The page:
Following comments from the mayor of Richmond on Tuesday evening, the Logan Municipal Council unanimously passed an amendment pushing back the start date of the citywide plastic bag ban which was voted on in December.
The ordinance was originally introduced by former Council Member Herm Olsen as a “fallback” if the Solid Waste Advisory Board fails to adopt the countywide plastic waste plan by April 1. The ordinance altogether bans the distribution of disposable plastic bags in Logan.
The amendment pushes the date of the ban back to July with a hope to create a more cohesive collaboration throughout the county. The postponement of the ban, however, does not affect the resolution also passed by the municipal council in December to support the countywide plastic reduction plan.
Richmond Mayor Jeff Young, a board member on the Solid Waste Advisory Board, suggested that by pushing back the date of Logan’s citywide ban, other cities in the county could work on enacting the countywide plan without the added pressure from Logan’s plastic ban.
Young addressed the council members about the discussions he had with business owners and residents in the weeks following the vote on the original ordinance.
“We were just confused why Logan went ahead with a city ban if Richmond and other communities were moving in that direction,” Young said. “Businesses don’t want it to come across as if they don’t support bettering the environment. We want there to be an open dialogue about that but still come together and do something.”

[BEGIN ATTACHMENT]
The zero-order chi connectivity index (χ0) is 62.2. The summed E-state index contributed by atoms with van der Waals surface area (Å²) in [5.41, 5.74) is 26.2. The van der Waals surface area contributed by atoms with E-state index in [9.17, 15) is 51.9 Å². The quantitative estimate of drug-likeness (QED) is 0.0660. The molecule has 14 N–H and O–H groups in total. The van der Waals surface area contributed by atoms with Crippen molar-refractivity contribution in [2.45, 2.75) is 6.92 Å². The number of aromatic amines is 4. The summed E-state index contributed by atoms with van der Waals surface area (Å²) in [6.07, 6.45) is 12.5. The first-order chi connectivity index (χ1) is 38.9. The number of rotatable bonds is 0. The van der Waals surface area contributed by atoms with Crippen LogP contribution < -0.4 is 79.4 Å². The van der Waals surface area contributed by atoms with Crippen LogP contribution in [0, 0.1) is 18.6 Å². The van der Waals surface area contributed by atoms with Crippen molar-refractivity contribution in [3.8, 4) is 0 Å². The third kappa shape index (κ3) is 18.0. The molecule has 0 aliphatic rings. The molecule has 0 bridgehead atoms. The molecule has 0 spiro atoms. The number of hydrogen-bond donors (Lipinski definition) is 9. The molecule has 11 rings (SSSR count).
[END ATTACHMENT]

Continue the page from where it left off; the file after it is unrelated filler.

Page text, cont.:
He said that a few of the businesses that called him with concerns were based in Logan. Young said the concerns were about the ban creating an uneven landscape across the valley because it would only affect a single city.
“There is concern over the process,” Young said. “The ordinance leapfrogged over that process. This is a complex topic and our worry is that this date would push people away.”
Young said extending the date to July would be a compromise and there would be more time to gather more business and county support.
“I would rather have a cooperative thing than a compulsory thing,” said Tom Jensen, one of two council members who had voted against the citywide ban ordinance when it was first proposed.
“As a retailer, I don’t have a problem with the ban but I do think people should have options,” said Mark Anderson, a council member. “If we can provide more opportunities rather than obstacles, that should be the first choice.”
The strict deadline was first implemented to ensure that there would be some progress in terms of plastic waste reduction.
Young said because Logan is more progressive than other cities in the county, what would likely happen is that Logan enacting a ban prior to other cities being ready would lead to all other cities taking back seat and watching how Logan handled it without making their own plans.
“Collectively we have a better chance of working towards things that are better than we do individually, in this case,” Young said.